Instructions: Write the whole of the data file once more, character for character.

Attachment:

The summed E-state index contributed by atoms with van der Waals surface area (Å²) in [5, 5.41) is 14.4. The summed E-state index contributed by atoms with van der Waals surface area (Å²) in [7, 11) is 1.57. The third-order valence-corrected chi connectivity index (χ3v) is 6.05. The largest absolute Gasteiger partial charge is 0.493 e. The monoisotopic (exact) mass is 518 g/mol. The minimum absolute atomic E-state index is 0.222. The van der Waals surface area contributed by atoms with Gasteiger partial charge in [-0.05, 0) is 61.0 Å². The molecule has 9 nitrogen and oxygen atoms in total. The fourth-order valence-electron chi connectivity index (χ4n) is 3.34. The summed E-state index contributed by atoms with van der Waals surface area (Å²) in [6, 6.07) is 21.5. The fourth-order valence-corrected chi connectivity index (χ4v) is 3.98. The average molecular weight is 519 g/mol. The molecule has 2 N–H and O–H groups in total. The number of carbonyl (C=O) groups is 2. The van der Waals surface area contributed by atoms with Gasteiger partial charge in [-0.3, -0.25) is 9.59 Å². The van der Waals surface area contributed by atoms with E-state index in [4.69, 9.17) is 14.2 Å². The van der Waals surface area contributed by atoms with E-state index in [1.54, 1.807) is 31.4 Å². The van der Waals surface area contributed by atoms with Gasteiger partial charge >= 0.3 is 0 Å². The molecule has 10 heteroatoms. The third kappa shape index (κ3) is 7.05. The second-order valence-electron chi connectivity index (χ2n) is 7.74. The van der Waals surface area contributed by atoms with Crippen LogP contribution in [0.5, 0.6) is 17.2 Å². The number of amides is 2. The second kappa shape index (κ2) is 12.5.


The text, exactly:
The summed E-state index contributed by atoms with van der Waals surface area (Å²) in [5, 5.41) is 14.4. The summed E-state index contributed by atoms with van der Waals surface area (Å²) in [7, 11) is 1.57. The third-order valence-corrected chi connectivity index (χ3v) is 6.05. The largest absolute Gasteiger partial charge is 0.493 e. The monoisotopic (exact) mass is 518 g/mol. The minimum absolute atomic E-state index is 0.222. The van der Waals surface area contributed by atoms with Gasteiger partial charge in [-0.05, 0) is 61.0 Å². The molecule has 9 nitrogen and oxygen atoms in total. The fourth-order valence-electron chi connectivity index (χ4n) is 3.34. The summed E-state index contributed by atoms with van der Waals surface area (Å²) in [6, 6.07) is 21.5. The fourth-order valence-corrected chi connectivity index (χ4v) is 3.98. The average molecular weight is 519 g/mol. The molecule has 2 N–H and O–H groups in total. The number of carbonyl (C=O) groups is 2. The van der Waals surface area contributed by atoms with Gasteiger partial charge in [-0.3, -0.25) is 9.59 Å². The van der Waals surface area contributed by atoms with E-state index in [4.69, 9.17) is 14.2 Å². The van der Waals surface area contributed by atoms with E-state index in [1.54, 1.807) is 31.4 Å². The van der Waals surface area contributed by atoms with Gasteiger partial charge >= 0.3 is 0 Å². The molecule has 10 heteroatoms. The third kappa shape index (κ3) is 7.05. The second-order valence-electron chi connectivity index (χ2n) is 7.74. The van der Waals surface area contributed by atoms with Crippen LogP contribution in [0.5, 0.6) is 17.2 Å². The number of amides is 2. The second kappa shape index (κ2) is 12.5.